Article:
Author: Alexander Hamilton Stephens
Location: Georgia, the US
Occasion: State Convention of Georgia
Alexander Stephens delivered this speech at the Special Convention in Georgia, which was to decide on further events in the United States. The Secession of Georgia from the United States was in the center of discussion. Stephens appealed to the South to remain with the Union. He distinctly opposed the secession, but at the same time he kept this right in case if the federal authorities continued discrediting of the Fugitive Slave Law. Stephens was elected the president of the Confederacy.
Text of the Speech
This step (of secession) once taken, can never be recalled; and all the baleful and withering consequences that must follow, will rest on the convention for all coming time. When we and our posterity shall see our lovely South desolated by the demon of war, which this act of yours will inevitably invite and call forth: when our green fields of waving harvest shall be trodden down by the murderous soldiery and fiery car of war sweeping over our land; our temples of justice laid in ashes; all the horrors and desolations of war upon us; who but this convention will be held responsible for it? and who but him who shall have given his vote for this unwise and ill-timed measure, as I honestly think and believe, shall be held to strict account for this suicidal act by the present generation, and probably cursed and execrated by posterity for all coming time, for the wide and desolating ruin that will inevitably follow this act you now propose to perpetrate? Pause, I entreat you, and consider for a moment what reasons you can give that will even satisfy yourselves in calmer moments – what reasons you can give to your fellow-sufferers in the calamity that it will bring upon us. What reasons can you give to the nations of the earth to justify it? They will be the calm and deliberate judges in the case; and what cause or one overt act can you name or point, on which to rest the plea of justification? What right has the North assailed? What interest of the South has been invaded? What justice has been denied? and what claim founded in justice and right has been withheld? Can either of you to-day name one governmental act of wrong, deliberately and purposely done by the government of Washington, of which the South has a right to complain? I challenge the answer.
While, on the other hand, let me show the facts (and believe me, gentlemen, I am not here the advocate of the North; but I am here the friend, the firm friend, and lover of the South and her institutions, and for this reason I speak thus plainly and faithfully for yours, mine, and every other man’s interest, the words of truth and soberness), of which I wish you to judge, and I will only state facts which are clear and undeniable, and which now stand as records authentic in the history of our country. When we of the South demanded the slave-trade, or the importation of Africans for the cultivation of our lands, did they not yield the right for twenty years? When we asked a three-fifths representation in Congress for our slaves, was it not granted? When we asked and demanded the return of any fugitive from justice, or the recovery of those persons owing labor or allegiance, was it not incorporated in the Constitution, and again ratified and strengthened by the Fugitive Slave Law of 1850? But do you reply that in many instances they have violated this compact, and have not been faithful to their engagements? As individual and local communities, they may have done so; but not by the sanction of Government; for that has always been true to Southern interests. Again, gentlemen, look at another act: when we have asked that more territory should be added, that we might spread the institution of slavery, have they not yielded to our demands in giving us Louisiana, Florida, and Texas, out of which four States have been carved, and ample territory for four more to be added in due time, if you by this unwise and impolitic act do not destroy this hope, and, perhaps, by it lose all, and have your last slave wrenched from you by stern military rule, as South America and Mexico were; or by the vindictive decree of a universal emancipation, which may reasonably be expected to follow?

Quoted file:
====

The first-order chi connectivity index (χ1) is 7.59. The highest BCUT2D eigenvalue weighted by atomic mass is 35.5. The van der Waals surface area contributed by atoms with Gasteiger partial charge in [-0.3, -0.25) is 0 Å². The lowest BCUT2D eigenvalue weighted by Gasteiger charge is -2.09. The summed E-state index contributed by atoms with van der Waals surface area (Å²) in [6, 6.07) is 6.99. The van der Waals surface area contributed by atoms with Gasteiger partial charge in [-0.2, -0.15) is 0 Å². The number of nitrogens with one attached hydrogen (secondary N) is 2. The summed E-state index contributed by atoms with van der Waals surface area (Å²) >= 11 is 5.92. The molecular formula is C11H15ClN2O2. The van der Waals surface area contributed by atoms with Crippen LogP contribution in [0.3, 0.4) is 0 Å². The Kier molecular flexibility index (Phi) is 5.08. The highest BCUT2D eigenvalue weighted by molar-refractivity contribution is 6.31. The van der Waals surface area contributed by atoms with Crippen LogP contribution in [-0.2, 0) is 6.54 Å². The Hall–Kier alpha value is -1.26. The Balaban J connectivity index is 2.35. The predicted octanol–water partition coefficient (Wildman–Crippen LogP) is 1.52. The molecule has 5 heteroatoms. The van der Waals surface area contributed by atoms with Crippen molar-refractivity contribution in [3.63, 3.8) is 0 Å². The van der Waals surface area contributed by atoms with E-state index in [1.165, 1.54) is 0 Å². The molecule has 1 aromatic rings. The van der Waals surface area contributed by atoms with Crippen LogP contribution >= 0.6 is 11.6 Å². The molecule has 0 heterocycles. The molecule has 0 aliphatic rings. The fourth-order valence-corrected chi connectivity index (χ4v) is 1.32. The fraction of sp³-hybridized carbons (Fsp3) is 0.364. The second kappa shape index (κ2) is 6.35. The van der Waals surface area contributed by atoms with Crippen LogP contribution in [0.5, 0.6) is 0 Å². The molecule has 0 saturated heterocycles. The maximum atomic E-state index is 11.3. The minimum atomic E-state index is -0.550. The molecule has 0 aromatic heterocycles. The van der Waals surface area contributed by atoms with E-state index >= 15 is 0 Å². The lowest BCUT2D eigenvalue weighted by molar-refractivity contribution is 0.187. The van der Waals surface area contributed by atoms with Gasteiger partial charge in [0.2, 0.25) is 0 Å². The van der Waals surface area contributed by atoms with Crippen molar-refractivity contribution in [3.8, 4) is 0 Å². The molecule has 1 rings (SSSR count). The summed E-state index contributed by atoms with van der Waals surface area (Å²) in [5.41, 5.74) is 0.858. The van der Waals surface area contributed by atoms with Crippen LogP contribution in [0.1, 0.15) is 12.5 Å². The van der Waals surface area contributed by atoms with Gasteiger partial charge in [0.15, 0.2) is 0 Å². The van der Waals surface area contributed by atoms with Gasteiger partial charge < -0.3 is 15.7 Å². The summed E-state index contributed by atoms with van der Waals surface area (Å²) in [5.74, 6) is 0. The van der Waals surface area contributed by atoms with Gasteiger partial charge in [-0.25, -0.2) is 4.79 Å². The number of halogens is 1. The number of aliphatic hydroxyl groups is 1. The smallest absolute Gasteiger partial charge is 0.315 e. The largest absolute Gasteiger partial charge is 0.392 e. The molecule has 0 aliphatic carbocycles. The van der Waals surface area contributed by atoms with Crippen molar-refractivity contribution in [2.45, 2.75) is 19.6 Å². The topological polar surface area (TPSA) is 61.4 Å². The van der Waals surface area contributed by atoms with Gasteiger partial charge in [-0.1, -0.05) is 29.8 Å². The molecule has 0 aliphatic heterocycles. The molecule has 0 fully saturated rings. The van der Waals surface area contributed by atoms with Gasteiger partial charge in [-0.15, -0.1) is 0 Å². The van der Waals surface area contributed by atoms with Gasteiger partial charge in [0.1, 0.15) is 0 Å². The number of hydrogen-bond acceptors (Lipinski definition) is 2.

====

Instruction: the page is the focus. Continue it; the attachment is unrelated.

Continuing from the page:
Leaving out of view, for the present, the countless millions of dollars you must expend in a war with the North; with tens of thousands of your sons and brothers slain in battle, and offered up as sacrifices upon the altar of your ambition – and for what, we ask again? Is it for the overthrow of the American Government, established by our common ancestry, cemented and built up by their sweat and blood, and founded on the broad principles of Right, Justice, and Humanity? And, as such, I must declare here, as I have often done before, and which has been repeated by the greatest and wisest of statemen and patriots in this and other lands, that it is the best and freest Government – the most equal in its rights, the most just in its decisions, the most lenient in its measures, and the most aspiring it its principles to elevate the race of men, that the sun of heaven ever shone upon. Now, for you to attempt to overthrow such a Government as this, under which we have lived for more than three-quarters of a century – in which we have gained our wealth, our standing as a nation, our domestic safety while the elements of peril are around us, with peace and tranquility accompanied with unbounded prosperity and rights unassailed – is the height of madness, folly, and wickedness, to which I can neither lend my sanction nor my vote.